Veteran American documentary maker to receive directors’ award at Cannes
The Directors’ Fortnight, now in its 53rd edition, has announced its official selection of films to be screened at the Cannes Film Festival. This year’s Carrosse d’Or winner, American director Frederick Wiseman, will present his 2018 film Monrovia, Indiana July 7. The Fortnight will also highlight its efforts to bring cinema to the public.
the Golden Coach This prize has been awarded since 2002 by the filmmakers of the Guild of French Directors in recognition of the specific talents and innovation of fellow filmmakers from around the world.
Previous winners include John Carpenter (2019), Alain Resnais (2014), Jane Campion (2013), Agnès Varda (2010), David Cronenberg (2006) and Clint Eastwood (2003).
In a press release, the GuildThe board of directors of, wrote that Frederick Wiseman’s “rich body of work” had left an “indelible mark in the history of cinema”.
Known for his observation of social institutions in the United States, such as hospitals, high schools, and police departments, Wiseman lets the images speak, avoiding over-storytelling.
The first feature film produced by Wiseman was The fresh world (1963). This was followed by Titicut Folies in 1967, which he produced and directed. He pursued a prolific career, producing and directing all of his works.
His most recent film was Town hall, which premiered at the 2020 Venice Film Festival last September.
Signs of hope
“No one has ever taken such a patient, humane, curious, understanding, empathetic and politically insightful look at the people and institutions that help, retain or reveal them,” the directors said of Wiseman’s career. , addressing him in their letter.
“Everywhere, in every setting, you have painted incredibly compelling portraits of people, doing their best, wherever they are in life. Small steps that offer hope for the older ones, the many facets of humanity on either side of a doctor, mayor, or police officer’s office, beating heart of living spaces, from parks to ski resorts, from universities to backstage theaters. “
Wiseman also directed and got involved in theater, in the United States and in France.
His 2018 film about a small American farming community, Monrovia Indiana, will be screened during the opening ceremony of the Fortnight on July 7, followed by a masterclass.
Among the 23 feature films of the Fortnight selection, seven are debut films, and 22 are from directors who have never been to Cannes before, among them the French director Yassine Qnia, with his film From low floor (A better future).
A name familiar to French audiences is writer / director Emmanuel Carrère with his film Ouistreham (Between Two Worlds), the opening opus of the Directors’ Fortnight, and its first film since 2005. It is based on the autobiographical experience of journalist Florence Aubenas, who lived six months in anonymity among workers affected by the crisis economic. Juliette Binoche plays the main role, surrounded by an amateur cast.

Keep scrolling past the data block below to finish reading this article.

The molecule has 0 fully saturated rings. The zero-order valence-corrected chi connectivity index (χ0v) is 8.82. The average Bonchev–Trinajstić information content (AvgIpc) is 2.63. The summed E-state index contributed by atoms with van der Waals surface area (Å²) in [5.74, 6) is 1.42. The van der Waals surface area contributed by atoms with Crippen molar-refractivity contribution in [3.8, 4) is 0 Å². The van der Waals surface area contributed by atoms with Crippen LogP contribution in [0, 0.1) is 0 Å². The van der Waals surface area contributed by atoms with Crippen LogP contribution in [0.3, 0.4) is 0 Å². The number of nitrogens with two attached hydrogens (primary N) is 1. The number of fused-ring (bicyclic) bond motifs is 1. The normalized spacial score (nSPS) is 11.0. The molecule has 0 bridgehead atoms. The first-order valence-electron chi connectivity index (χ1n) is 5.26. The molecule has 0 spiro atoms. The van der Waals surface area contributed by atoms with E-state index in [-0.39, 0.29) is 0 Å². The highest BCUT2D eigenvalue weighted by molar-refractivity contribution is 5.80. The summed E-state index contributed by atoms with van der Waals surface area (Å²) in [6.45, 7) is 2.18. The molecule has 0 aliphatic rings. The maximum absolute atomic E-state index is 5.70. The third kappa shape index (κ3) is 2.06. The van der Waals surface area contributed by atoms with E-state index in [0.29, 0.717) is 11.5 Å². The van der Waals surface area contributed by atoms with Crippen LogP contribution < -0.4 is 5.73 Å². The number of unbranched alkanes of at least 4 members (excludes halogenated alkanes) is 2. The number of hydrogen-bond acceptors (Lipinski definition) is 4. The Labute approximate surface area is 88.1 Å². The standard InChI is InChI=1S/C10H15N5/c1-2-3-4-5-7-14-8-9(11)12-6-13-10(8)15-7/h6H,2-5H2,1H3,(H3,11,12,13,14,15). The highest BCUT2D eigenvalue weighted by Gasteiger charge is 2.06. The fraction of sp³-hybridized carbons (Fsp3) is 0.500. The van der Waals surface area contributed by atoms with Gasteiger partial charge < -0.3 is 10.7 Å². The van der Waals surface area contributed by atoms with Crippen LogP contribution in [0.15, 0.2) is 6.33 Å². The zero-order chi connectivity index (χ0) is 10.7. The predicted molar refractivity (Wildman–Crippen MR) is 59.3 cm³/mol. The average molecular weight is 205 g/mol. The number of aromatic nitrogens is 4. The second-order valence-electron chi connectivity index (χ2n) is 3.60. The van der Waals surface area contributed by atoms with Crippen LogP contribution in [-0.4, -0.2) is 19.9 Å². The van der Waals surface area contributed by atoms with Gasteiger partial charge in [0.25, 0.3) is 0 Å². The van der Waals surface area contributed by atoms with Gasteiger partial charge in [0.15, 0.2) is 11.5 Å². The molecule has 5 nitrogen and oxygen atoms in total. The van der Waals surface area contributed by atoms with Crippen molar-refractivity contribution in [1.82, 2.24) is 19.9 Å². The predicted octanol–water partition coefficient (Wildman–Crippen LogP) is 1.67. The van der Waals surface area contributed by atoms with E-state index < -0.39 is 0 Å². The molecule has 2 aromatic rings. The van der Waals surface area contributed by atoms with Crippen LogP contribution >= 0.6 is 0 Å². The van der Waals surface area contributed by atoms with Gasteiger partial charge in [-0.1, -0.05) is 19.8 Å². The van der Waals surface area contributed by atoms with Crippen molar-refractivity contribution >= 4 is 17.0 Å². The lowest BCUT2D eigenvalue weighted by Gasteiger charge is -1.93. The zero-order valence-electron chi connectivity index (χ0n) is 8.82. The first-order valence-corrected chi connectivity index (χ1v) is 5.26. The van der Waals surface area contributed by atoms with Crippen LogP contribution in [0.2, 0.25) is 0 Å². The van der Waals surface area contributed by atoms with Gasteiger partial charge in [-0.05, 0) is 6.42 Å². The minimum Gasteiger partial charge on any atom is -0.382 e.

Actress Luàna Bajrami, who stood out as the 2019 winner Portrait of the girl on fire (Portrait of a Lady on Fire), will present her first feature film entitled Luaneshat e kodres (The hill where the lionesses roar).
Nine short films are on the program, as well as a special screening of The Remembrance Part II by British director Joanna Hogg. The highly anticipated sequel to the 2019 hit drama stars Honor Swinton Byrne, Tilda Swinton, and Charlie Heaton in the lead roles.
My Legionnaire (Our Men) by Rachel Lang is the closing film of the Fortnight.
Reach out to the community
La Quinzaine des Réalisateurs also prides itself on educational initiatives and community outreach as part of a program called the The Fortnight in Actions (La Quinzaine en Action), with activities throughout the year throughout France.
The program aims to introduce cinema to the population, in particular to young people from disadvantaged neighborhoods who do not have access to culture for geographic or financial reasons.
“Reduce inequalities in access to culture and reduce the exclusion felt by part of the population. Culture is not a luxury, it is essential to our well-being,” say the organizers of the Fortnight.
The films in the selection are screened followed by discussions with the directors.
During the festival, numerous screenings, workshops, readings and performances are planned at the Théâtre de la Licorne in the La Bocca district of Cannes.
One of these events will feature actresses recruited to interpret screenplays written by a group of eight women, supported by the Parcours de Femmes association, which professionally puts women back on their feet after a difficult period.
Young graduates of the CineFabrique group of the National Film School of Lyon will produce three of the scripts, with the collaboration of CinéFab and France Télévisions.
To maintain the festive spirit, the Fortnight also organizes reruns of its selected films in cities such as Brussels (in August), Marseille, and Paris (in September).